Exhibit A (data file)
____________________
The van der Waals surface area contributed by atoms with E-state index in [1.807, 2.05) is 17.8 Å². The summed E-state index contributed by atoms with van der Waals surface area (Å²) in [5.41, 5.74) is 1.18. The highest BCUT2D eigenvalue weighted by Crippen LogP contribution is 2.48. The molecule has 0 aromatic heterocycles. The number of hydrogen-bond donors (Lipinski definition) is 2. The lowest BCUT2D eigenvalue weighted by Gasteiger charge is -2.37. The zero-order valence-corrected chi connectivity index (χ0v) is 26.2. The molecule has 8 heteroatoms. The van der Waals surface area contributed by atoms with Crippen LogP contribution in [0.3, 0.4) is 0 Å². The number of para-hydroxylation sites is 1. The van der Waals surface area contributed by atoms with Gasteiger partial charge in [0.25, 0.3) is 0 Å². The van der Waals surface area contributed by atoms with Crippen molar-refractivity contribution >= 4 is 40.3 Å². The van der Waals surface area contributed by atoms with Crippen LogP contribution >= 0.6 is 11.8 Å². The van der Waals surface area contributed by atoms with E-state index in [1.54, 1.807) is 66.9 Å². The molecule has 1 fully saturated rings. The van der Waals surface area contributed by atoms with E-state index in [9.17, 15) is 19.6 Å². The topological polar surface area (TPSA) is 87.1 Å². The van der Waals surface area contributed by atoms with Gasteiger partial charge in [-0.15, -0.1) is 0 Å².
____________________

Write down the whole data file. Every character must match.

The van der Waals surface area contributed by atoms with E-state index in [1.807, 2.05) is 17.8 Å². The summed E-state index contributed by atoms with van der Waals surface area (Å²) in [5.41, 5.74) is 1.18. The highest BCUT2D eigenvalue weighted by Crippen LogP contribution is 2.48. The molecule has 0 aromatic heterocycles. The number of hydrogen-bond donors (Lipinski definition) is 2. The lowest BCUT2D eigenvalue weighted by Gasteiger charge is -2.37. The zero-order valence-corrected chi connectivity index (χ0v) is 26.2. The molecule has 8 heteroatoms. The van der Waals surface area contributed by atoms with Crippen LogP contribution in [0.3, 0.4) is 0 Å². The number of para-hydroxylation sites is 1. The van der Waals surface area contributed by atoms with Gasteiger partial charge in [0.25, 0.3) is 0 Å². The van der Waals surface area contributed by atoms with Crippen molar-refractivity contribution >= 4 is 40.3 Å². The van der Waals surface area contributed by atoms with Crippen LogP contribution >= 0.6 is 11.8 Å². The van der Waals surface area contributed by atoms with E-state index in [1.54, 1.807) is 66.9 Å². The molecule has 1 fully saturated rings. The van der Waals surface area contributed by atoms with E-state index in [9.17, 15) is 19.6 Å². The topological polar surface area (TPSA) is 87.1 Å². The van der Waals surface area contributed by atoms with Gasteiger partial charge in [-0.15, -0.1) is 0 Å².